BNP Paribas was appointed at the start of 2004 as financial adviser to the UAE telecommunications company Etisalat, which was preparing a bid for the licence. The bank's first task was to create a consortium including at least five Saudi Arabian investors. Then the bank, which is preparing to open a branch in the kingdom in 2005, created a financial model that could be used for a valuation for the bid.
When the Etisalat consortium was awarded the contract in July, it appointed BNP Paribas as the financial adviser for raising the debt portion required to finance the project – it achieved this in three weeks.
BNP Paribas was then mandated by the consortium to act as the financial adviser for the IPO of the project company – the winning company was required to float 20% of its stock on the Saudi Stock Exchange. The success in marketing this deal was shown by the fact that the company attracted SR51 billion ($13.6 billion), the largest IPO in Saudi history.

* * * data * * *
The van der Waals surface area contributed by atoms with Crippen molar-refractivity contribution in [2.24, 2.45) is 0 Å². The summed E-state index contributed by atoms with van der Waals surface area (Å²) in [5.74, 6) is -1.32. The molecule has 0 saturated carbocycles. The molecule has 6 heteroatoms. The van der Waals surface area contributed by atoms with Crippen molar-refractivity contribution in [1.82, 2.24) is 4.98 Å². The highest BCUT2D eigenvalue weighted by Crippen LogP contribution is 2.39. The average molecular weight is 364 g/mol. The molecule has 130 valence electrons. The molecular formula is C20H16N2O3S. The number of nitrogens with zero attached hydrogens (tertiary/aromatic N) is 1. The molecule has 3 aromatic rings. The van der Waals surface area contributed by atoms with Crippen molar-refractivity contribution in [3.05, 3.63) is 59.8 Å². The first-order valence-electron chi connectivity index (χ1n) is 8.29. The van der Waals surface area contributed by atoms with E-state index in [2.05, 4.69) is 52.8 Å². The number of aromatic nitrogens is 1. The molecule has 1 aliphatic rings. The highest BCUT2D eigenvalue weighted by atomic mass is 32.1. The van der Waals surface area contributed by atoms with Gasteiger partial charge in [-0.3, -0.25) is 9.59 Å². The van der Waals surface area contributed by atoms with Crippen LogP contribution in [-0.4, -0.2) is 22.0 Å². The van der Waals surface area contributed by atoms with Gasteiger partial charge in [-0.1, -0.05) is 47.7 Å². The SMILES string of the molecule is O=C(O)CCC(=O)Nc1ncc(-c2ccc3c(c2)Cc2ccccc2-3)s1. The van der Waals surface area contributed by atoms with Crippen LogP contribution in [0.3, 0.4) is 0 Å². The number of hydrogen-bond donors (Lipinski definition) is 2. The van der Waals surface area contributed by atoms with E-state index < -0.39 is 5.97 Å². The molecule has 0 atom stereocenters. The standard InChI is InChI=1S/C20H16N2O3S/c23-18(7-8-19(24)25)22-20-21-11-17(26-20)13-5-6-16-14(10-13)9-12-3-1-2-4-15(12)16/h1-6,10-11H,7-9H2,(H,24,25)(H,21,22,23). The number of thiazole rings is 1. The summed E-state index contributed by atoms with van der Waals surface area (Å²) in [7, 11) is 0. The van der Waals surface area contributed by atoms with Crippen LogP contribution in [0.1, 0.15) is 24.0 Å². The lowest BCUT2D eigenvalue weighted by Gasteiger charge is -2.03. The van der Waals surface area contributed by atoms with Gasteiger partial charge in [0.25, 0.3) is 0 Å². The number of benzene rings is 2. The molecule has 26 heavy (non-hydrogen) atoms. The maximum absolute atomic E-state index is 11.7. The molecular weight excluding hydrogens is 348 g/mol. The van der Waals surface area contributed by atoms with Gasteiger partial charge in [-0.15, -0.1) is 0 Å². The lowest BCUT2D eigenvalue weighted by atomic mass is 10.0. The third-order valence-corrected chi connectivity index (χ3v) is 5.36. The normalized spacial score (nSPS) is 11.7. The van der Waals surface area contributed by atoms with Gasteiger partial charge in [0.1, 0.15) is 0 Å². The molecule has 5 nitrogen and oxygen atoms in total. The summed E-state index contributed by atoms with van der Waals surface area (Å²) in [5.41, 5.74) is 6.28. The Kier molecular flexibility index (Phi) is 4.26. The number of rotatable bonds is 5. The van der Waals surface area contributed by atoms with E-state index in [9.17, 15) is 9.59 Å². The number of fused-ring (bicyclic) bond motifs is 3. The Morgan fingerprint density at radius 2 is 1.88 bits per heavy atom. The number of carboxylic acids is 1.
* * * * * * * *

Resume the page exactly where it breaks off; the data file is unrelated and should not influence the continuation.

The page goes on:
Best Islamic white labelling services:
FWU Group, a Munich-based financial services company, wins the award for best white labelling services for its family of takaful investment plans, finishing narrowly ahead of Bank Al-Jazira.
FWU's product is designed specifically for international markets, including major bank distribution partners in Europe, the Middle East, Pakistan, South Africa and the Far East. Its savings, education, marriage and retirement investment plans are all white labelled and customized for each bank distribution partner.
Features include a range of currencies, flexible contributions, partial redemption and a minimum takaful benefit. Banks are also provided with an internet point of sale, while there is a re-takaful arrangement and there is a regularly rebalanced equity investment portfolio that can adjust rapidly to changing market conditions.